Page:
Flavien and Vanessa Marçais are both steeped in motorsport. Brought up around fine motor cars in families rooted in racing on either side of the English Channel, the duo bring huge experience and passion to the challenging and often difficult roles of organising and running events.
Automobiles Historiques: Expect the Extraordinary
Client confidentiality, utmost discretion, specialist expertise, personal attention and ultimately trust are the proud professional hallmarks of Automobiles Historiques Limited. For 20 years principals Flavien and Vanessa Marçais have sourced, researched, bought and sold a plethora of the world’s finest cars.
The Anglo-French husband-and-wife team behind the growing business were both brought up in respected motoring families. Passion for motoring is in their blood. Embroiled in collecting, restoring and racing cars since childhood, Flavien and Vanessa can also draw upon a network of discreet contacts globally.
Successfully marketing extraordinary classic and competition cars demands an extremely high level of specialist knowledge. A specialist writer and historian, Flavien’s encyclopaedic memory for detail is underpinned by an exceptional automotive library and world-class photographic archive, uniquely in-house.
This notably includes the collection of Flavien’s Late grandfather Serge Pozzoli, Christian Moity’s library and Ferret Fotographics, the motorsport image library built up over decades by Ted Walker, which comprises over 7-million original images and was added to the collection in 2017.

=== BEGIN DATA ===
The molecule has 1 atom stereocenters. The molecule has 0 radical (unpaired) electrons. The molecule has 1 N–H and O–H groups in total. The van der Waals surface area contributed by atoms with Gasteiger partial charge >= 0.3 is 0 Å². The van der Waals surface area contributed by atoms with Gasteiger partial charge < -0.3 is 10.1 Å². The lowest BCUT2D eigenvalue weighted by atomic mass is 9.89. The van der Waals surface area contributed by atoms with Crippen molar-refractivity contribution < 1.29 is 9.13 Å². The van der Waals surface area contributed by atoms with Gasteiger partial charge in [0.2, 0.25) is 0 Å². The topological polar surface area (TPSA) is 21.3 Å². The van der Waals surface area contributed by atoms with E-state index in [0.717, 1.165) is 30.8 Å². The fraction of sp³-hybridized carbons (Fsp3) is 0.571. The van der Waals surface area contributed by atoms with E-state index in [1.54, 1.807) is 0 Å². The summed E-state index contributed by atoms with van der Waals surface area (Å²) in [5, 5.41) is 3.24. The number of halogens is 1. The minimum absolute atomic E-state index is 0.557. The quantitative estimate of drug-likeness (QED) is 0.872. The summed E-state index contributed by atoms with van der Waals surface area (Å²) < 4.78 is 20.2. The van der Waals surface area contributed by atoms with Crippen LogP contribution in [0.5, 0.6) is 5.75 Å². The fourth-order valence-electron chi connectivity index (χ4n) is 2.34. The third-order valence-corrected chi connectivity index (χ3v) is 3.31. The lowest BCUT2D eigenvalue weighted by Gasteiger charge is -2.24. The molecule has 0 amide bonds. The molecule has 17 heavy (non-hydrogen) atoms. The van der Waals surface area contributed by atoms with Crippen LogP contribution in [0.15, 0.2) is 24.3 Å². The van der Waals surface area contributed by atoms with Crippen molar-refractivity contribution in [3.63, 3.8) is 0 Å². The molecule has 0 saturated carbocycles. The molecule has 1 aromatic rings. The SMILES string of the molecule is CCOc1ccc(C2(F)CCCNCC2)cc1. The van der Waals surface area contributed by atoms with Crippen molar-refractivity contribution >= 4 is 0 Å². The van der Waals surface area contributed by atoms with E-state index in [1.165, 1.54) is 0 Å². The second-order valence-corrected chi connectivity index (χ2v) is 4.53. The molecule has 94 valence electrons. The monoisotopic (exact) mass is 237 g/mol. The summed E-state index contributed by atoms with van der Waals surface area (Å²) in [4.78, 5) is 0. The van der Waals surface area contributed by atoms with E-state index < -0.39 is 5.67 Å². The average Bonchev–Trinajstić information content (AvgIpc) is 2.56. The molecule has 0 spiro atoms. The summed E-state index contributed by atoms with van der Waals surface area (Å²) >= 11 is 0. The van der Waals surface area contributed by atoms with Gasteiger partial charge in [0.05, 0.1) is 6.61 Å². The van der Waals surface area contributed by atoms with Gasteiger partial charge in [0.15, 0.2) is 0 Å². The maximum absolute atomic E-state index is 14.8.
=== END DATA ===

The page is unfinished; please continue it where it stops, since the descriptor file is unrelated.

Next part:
Wife Vanessa is British, daughter of leading Jaguar restorer and specialist Aubrey Finburgh. She, too, has raced Historic sportscars. Having carved out her career in the historic motoring world from a young age, working with some of the best in the industry, Vanessa founded Automobiles Historiques Limited – parent company of the “GT & Sports Car Cup” race series – with husband Flavien some 20 years ago.
The majority of cars Automobiles Historiques deal with are not advertised, but matched by Private Treaty to individual requirements. If you are minded to acquire a very special car, or find a new custodian for one you have cherished, Automobiles Historiques Limited’s track record is exemplary. Please do not hesitate to contact them! Find out more here.
1950 Frazer Nash Le Mans Replica
Frazer Nash boss HJ ‘Aldy’ Aldington and Norman Culpan’s remarkable third place in the 1949 Le Mans 24 Hours driving a prototype High Speed model was the zenith of the fabled British marque’s competition history. Beaten only by an exotic V12 Ferrari 166 MM and a big Delage, the success spawned a production run of [renamed] Le Mans Replicas at AFN Limited’s Falcon Works in Isleworth. Evolved from BMW’s pre-war 1971cc six-cylinder OHV power units, built to FN specification by the Bristol Aeroplane Company, the triple Solex-carburetted engines endowed the charismatic cycle-winged cars with pep to match their sharp handling.